Squeezed between two giants, the tiny Uruguay has been lying in the shade of Brazil and Argentina for a long time. The Latin American nation is now finally getting all the attention it deserves. Peaceful, safe, culturally rich and offering one of the highest quality of life in South America, Uruguay has it all. With its charming beaches, lovely hilly landscapes, beautiful colonial villages, cosmopolitan capital city, stunning waterfalls, challenging hiking trails and rewarding wildlife watching, the country offers pleasant holidays as well as memorable adventures. Uruguayan people have always kept their own identity and travelers will be amazed by their generous nature.
We make every effort to ensure that the information posted on our website is up to date and accurate according to the latest public health recommendations. However, it is impossible for us to make updates on a daily basis.
For the most current travel health recommendations, please call our clinic to make an appointment with one of our travel health professionals.
URUGUAY – RECOMMENDED VACCINES
|Hepatitis A||Recommended for all travelers.|
|Tetanus – Diphteria – Pertussis Vaccine||Tetanus: In exceptional circumstances (eg, stay in a region where access to health care is limited), for a person aged 18 years or older, 1 dose of DT may be given if 5 years or more has elapsed since the last dose.
Otherwise, one booster dose at the age of 50*.
Pertussis (Whooping Cough): 1 dose is recommended for pregnant women, for every pregnancy, regardless of immunization history and the interval since the last dose (betwen week 26 and 32).
*Only applicable for Quebec.
|Measles – Rubella – Mumps||Two doses recommended for all travelers born after 1970, if not previously given.|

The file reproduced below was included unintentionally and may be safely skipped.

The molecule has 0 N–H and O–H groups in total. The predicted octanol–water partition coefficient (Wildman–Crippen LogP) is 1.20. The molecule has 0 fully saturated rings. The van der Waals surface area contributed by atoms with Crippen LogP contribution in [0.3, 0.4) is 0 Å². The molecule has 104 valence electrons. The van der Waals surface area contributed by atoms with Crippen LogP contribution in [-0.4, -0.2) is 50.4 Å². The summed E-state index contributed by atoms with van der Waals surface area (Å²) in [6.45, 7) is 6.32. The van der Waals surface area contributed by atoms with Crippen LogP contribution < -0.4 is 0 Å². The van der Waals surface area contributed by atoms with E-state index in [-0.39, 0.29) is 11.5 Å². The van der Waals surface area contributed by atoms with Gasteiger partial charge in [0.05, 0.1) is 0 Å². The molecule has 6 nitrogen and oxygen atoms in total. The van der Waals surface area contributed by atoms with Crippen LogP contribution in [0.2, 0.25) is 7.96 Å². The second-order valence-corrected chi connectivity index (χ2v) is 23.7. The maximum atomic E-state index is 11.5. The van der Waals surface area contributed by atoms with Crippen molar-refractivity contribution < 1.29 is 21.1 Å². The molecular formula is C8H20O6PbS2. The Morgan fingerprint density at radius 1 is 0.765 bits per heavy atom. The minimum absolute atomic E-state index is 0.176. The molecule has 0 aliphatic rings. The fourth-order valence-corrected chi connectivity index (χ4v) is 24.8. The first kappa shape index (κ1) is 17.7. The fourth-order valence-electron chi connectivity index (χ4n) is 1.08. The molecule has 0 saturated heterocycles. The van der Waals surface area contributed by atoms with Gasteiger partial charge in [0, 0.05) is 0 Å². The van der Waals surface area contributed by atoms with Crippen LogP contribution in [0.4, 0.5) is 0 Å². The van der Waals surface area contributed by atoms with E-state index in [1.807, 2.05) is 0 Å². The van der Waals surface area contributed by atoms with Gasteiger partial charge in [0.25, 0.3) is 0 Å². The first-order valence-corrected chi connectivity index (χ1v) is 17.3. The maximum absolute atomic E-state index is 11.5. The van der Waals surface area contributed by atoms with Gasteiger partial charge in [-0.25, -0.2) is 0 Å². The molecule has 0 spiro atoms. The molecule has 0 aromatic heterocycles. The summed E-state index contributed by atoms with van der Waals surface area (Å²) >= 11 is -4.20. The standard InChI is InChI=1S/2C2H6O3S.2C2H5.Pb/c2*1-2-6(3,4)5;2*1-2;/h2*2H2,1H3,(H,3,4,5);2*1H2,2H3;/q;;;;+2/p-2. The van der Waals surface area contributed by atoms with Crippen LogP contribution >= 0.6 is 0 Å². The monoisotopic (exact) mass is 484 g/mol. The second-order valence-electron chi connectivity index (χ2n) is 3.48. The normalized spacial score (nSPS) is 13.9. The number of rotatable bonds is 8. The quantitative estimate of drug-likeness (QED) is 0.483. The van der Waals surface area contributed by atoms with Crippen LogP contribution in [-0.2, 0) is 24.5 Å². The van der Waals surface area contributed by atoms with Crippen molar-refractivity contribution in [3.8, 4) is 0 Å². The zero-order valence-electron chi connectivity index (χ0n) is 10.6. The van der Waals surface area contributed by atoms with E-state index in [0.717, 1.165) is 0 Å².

|Transmission, Symptoms and Prevention – Rabies||For travelers at high risk of animal bites or being involved in activities with bats. Clients who plan to visit remote areas may consider receiving this vaccine. Important to note the pre-exposure rabies vaccine is administered in 2 doses with one week interval between doses. Post-exposure vaccination is always recommended, even for those previously vaccinated.|
|Flu – Influenza||Seasonal influenza occurs worldwide. The flu season usually runs from November to April in the northern hemisphere, between April and October in the southern hemisphere and year round in the tropics. Influenza (flu) is caused by a virus spread from person to person through coughing and sneezing or by touching infected surfaces. Everyone 6 months and older should get a flu vaccine yearly. Vaccine is recommended 14 days prior to departure.|
|Routine vaccines (dCaT, Polio, Meningococcal, Shingles, Pneumococcal, Hepatitis B, HPV, MMR & Varicella)||Recommended for all travelers|
|Causes, Symptoms & Treatment – Typhoid fever||Recommended for most travelers, especially those who are staying with friends or relatives; visiting smaller cities, villages, or rural areas where exposure might occur through food or water; or prone to “adventurous eating”|
|Hepatitis B||Consider for most travelers; recommended for those who might be exposed to blood or other body fluids, have sexual contact with the local population, or be exposed through medical treatment (e.g., for an accident).|
|Chagas Disease||Presence. All travelers should protect themselves against triatomine bugs.|
|Turista – Traveler’s Diarrhea (ETEC)||Talk to your health care professional about the risks and precautionary measures to take, as well as the Dukoral® vaccine. Important to note that the Dukoral vaccine is an oral vaccine given in 2 doses, recommended at least 2 weeks prior to departure.|
|Antibiotics Traveler’s Diarrhea||Ciprofloxacin, Azithromycin or Suprax.|
In general, routine medical care is of adequate quality in Uruguay. The British Hospital located in Montevideo, the capital city, is greatly prized by foreigners and offers quality medical care, as well as a wide array of specialized services. But in the event of serious sickness or injury, an air evacuation to another country may be required.
Numerous pharmacies can be found in major cities in Uruguay. Most medicines are available with or without a medical prescription. Pharmaceutical drugs are usually purchased from the United States or Europe. But it is always safer to bring your own medical supplies to avoid unpleasant surprises. Though, we still recommend bringing your own medical set containing all the medications and prescriptions you may need during your travel.
Street crime such as pickpocketing, armed robbery and muggings occur in the capital city, Montevideo, particularly:
In case of emergency, dial:
- police: 911
- medical assistance: 105
- firefighters: 104